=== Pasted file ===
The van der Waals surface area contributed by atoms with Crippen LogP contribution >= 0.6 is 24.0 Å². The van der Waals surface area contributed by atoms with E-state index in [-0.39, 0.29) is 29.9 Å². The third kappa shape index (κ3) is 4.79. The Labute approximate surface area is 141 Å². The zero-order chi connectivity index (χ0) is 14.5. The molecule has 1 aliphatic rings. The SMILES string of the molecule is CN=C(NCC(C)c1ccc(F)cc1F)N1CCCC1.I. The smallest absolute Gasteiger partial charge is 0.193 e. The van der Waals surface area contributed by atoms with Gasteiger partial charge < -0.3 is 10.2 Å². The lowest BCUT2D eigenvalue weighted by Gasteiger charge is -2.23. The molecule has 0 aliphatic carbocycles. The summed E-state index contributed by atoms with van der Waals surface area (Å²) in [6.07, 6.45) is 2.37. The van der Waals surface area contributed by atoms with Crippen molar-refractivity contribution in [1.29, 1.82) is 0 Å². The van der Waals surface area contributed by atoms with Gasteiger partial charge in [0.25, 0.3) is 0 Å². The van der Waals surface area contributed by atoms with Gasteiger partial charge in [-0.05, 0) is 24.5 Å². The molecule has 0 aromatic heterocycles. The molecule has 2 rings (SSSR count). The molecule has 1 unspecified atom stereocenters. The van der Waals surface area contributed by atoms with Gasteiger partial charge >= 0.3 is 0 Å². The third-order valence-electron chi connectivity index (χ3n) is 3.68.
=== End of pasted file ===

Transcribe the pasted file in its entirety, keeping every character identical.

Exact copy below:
The van der Waals surface area contributed by atoms with Crippen LogP contribution >= 0.6 is 24.0 Å². The van der Waals surface area contributed by atoms with E-state index in [-0.39, 0.29) is 29.9 Å². The third kappa shape index (κ3) is 4.79. The Labute approximate surface area is 141 Å². The zero-order chi connectivity index (χ0) is 14.5. The molecule has 1 aliphatic rings. The SMILES string of the molecule is CN=C(NCC(C)c1ccc(F)cc1F)N1CCCC1.I. The smallest absolute Gasteiger partial charge is 0.193 e. The van der Waals surface area contributed by atoms with Gasteiger partial charge < -0.3 is 10.2 Å². The lowest BCUT2D eigenvalue weighted by Gasteiger charge is -2.23. The molecule has 0 aliphatic carbocycles. The summed E-state index contributed by atoms with van der Waals surface area (Å²) in [6.07, 6.45) is 2.37. The van der Waals surface area contributed by atoms with Crippen molar-refractivity contribution in [1.29, 1.82) is 0 Å². The van der Waals surface area contributed by atoms with Gasteiger partial charge in [0.25, 0.3) is 0 Å². The van der Waals surface area contributed by atoms with Gasteiger partial charge in [-0.05, 0) is 24.5 Å². The molecule has 0 aromatic heterocycles. The molecule has 2 rings (SSSR count). The molecule has 1 unspecified atom stereocenters. The van der Waals surface area contributed by atoms with Gasteiger partial charge >= 0.3 is 0 Å². The third-order valence-electron chi connectivity index (χ3n) is 3.68.